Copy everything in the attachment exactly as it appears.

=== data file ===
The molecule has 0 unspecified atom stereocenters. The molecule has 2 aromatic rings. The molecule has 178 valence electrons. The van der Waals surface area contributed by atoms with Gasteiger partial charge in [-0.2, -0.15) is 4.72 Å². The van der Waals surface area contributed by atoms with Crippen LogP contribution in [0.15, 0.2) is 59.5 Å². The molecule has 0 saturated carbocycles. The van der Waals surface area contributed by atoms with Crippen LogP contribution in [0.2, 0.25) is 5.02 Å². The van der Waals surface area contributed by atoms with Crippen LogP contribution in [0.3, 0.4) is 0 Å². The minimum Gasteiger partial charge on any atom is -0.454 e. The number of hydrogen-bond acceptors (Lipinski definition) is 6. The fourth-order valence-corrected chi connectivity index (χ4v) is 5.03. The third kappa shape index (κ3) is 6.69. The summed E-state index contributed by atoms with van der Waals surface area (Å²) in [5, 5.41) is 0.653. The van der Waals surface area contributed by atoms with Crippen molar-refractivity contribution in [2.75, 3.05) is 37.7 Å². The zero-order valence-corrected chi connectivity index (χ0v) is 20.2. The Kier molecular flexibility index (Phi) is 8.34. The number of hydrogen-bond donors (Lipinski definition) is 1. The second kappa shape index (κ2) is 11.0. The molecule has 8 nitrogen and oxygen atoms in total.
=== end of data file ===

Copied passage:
The molecule has 0 unspecified atom stereocenters. The molecule has 2 aromatic rings. The molecule has 178 valence electrons. The van der Waals surface area contributed by atoms with Gasteiger partial charge in [-0.2, -0.15) is 4.72 Å². The van der Waals surface area contributed by atoms with Crippen LogP contribution in [0.15, 0.2) is 59.5 Å². The molecule has 0 saturated carbocycles. The van der Waals surface area contributed by atoms with Crippen LogP contribution in [0.2, 0.25) is 5.02 Å². The van der Waals surface area contributed by atoms with Crippen LogP contribution in [0.3, 0.4) is 0 Å². The minimum Gasteiger partial charge on any atom is -0.454 e. The number of hydrogen-bond acceptors (Lipinski definition) is 6. The fourth-order valence-corrected chi connectivity index (χ4v) is 5.03. The third kappa shape index (κ3) is 6.69. The summed E-state index contributed by atoms with van der Waals surface area (Å²) in [5, 5.41) is 0.653. The van der Waals surface area contributed by atoms with Crippen molar-refractivity contribution in [2.75, 3.05) is 37.7 Å². The zero-order valence-corrected chi connectivity index (χ0v) is 20.2. The Kier molecular flexibility index (Phi) is 8.34. The number of hydrogen-bond donors (Lipinski definition) is 1. The second kappa shape index (κ2) is 11.0. The molecule has 8 nitrogen and oxygen atoms in total.